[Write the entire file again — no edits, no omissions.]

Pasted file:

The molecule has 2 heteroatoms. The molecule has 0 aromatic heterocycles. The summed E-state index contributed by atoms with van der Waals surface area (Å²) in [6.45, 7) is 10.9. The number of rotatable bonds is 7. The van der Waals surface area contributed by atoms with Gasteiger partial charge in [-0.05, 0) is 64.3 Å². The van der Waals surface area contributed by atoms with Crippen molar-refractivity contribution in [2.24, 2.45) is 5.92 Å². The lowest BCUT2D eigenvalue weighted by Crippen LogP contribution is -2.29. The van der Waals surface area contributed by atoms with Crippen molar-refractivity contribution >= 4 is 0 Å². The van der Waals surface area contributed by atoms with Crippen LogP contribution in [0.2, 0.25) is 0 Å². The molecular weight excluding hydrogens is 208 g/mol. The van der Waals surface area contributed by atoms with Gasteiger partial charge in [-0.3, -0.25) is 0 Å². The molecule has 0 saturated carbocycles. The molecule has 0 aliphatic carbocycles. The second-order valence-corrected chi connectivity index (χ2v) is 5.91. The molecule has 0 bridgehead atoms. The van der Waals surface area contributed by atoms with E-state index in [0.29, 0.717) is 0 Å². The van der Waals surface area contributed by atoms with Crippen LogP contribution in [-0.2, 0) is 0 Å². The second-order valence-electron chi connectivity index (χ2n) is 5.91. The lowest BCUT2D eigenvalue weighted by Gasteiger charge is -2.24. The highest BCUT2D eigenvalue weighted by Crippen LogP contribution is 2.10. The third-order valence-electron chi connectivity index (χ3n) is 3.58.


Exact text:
The molecule has 2 heteroatoms. The molecule has 0 aromatic heterocycles. The summed E-state index contributed by atoms with van der Waals surface area (Å²) in [6.45, 7) is 10.9. The number of rotatable bonds is 7. The van der Waals surface area contributed by atoms with Gasteiger partial charge in [-0.05, 0) is 64.3 Å². The van der Waals surface area contributed by atoms with Crippen molar-refractivity contribution in [2.24, 2.45) is 5.92 Å². The lowest BCUT2D eigenvalue weighted by Crippen LogP contribution is -2.29. The van der Waals surface area contributed by atoms with Crippen molar-refractivity contribution >= 4 is 0 Å². The van der Waals surface area contributed by atoms with Crippen LogP contribution in [0.2, 0.25) is 0 Å². The molecular weight excluding hydrogens is 208 g/mol. The van der Waals surface area contributed by atoms with Gasteiger partial charge in [-0.3, -0.25) is 0 Å². The molecule has 0 saturated carbocycles. The molecule has 0 aliphatic carbocycles. The second-order valence-corrected chi connectivity index (χ2v) is 5.91. The molecule has 0 bridgehead atoms. The van der Waals surface area contributed by atoms with E-state index in [0.29, 0.717) is 0 Å². The van der Waals surface area contributed by atoms with Crippen LogP contribution in [-0.2, 0) is 0 Å². The second-order valence-electron chi connectivity index (χ2n) is 5.91. The lowest BCUT2D eigenvalue weighted by Gasteiger charge is -2.24. The highest BCUT2D eigenvalue weighted by Crippen LogP contribution is 2.10. The third-order valence-electron chi connectivity index (χ3n) is 3.58.